How To Beat The Heat Off-Road

Summer is here and temps are over 100 degrees on the East Coast. If you are like me your vehicle is sitting there looking at you and wanting its necessary maintenance done no matter the high temps. Not too mention around here there are deadlines to meet.

Keeping cool.

Your skin is the largest organ a human being has. It is also the organ that is subjected the most to the outside world. Your skin is the primary way your body regulates temperature. When you get too hot the capillaries near the surface of the skin enlarge to cool the blood. Get too cold and they shrink to keep the blood centralized to your core.

The other piece of the puzzle is sweat. Sweat is a natural action to regulate temperature. The evaporation of the water from the skin creates a cooling effect. Too much evaporation can cause dehydration. When you stop sweating in extreme heat your skin is overwhelmed and can no longer regulate temperature. Your skin, when exposed to these conditions long enough, will also burn. We’ve all been a lobster at some point in our lives, haven’t we?

Just get naked! On second thought, don’t.

We have all seen movies where people take their shirt off because it is super hot. I know when I was younger this was common for me when it was super hot. The problem is this is counterproductive. Those clothes hold moisture and prevent complete evaporation. It keeps us from dehydrating too quickly and with a little breeze will cool you more than having no shirt. This cooling effect is due to the evaporation of the moisture from sweat and the air flowing over your skins surface, making your skin more efficient at regulating temperature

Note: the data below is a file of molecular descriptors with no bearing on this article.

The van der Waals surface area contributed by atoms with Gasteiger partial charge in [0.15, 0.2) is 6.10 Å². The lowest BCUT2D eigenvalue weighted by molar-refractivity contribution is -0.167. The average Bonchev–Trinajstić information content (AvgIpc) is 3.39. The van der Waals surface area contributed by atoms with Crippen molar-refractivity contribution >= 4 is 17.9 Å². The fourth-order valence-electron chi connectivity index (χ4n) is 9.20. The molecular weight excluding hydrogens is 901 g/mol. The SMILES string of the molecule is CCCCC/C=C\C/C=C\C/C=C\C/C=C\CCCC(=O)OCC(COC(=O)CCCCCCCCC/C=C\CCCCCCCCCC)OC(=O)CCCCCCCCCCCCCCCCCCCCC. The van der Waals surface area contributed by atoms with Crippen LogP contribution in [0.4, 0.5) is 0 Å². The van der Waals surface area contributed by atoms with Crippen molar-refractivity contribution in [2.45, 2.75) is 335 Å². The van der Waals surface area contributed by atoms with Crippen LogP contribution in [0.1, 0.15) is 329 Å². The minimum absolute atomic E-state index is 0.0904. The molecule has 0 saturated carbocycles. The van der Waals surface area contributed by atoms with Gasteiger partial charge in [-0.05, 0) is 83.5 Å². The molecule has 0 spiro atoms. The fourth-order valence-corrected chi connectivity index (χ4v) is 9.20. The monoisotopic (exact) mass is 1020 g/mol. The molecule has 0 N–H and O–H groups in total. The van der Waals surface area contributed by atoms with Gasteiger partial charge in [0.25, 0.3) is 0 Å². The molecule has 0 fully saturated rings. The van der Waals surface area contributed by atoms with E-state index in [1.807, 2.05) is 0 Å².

Yes, someone reading this right now is saying, “Well, not wearing a shirt lets the air do the same thing!”. True, the air will move over the skin creating a cooling effect. The difference is the water from the skin is evaporating much more quickly when it’s exposed directly to the sun. The skins surface temperature is higher as well.¬†Think future sun burn. Combined, this causes you to dehydrate quicker as your skin dries out at a higher rate.

As the sweat gets wicked away by different materials in clothing, it remains close to the skin versus complete evaporation. Resulting in that wonderful cooling sensation when your shirt is soaked and a nice breeze picks up.

Great. Now what.

There are a few things you can do to still beat the heat. Wear lighter more reflective colors. White is the ideal color but anything that’s a more reflective color. Avoid any dark colors as they absorb the heat and make the situation worse.

Wear a hat. The top of your head both releases and absorbs a ton of heat. Keeping your head cooler will help your entire body. Find one that offers some coverage to your neck as well as your face for maximum protection.

Wear loose fitting clothing. The more room for the clothes to move the better. Loose clothing will create its own breeze. Just look to the desert peoples of Africa. Long flowing robes of a light color. They know what they are doing when it comes to surviving in a hot environment.

Tell us how you beat the heat!

William Connor

As the Editor, William is responsible for all the good, the bad, the ugly and the indifferent that happens at 4WAAM. William brings a wide range of experience to this role having been a cook, a painter, a machinist, part time mechanic, computer programmer, and writer. He also wields a freely shared opinion on just about everything., just ask him.

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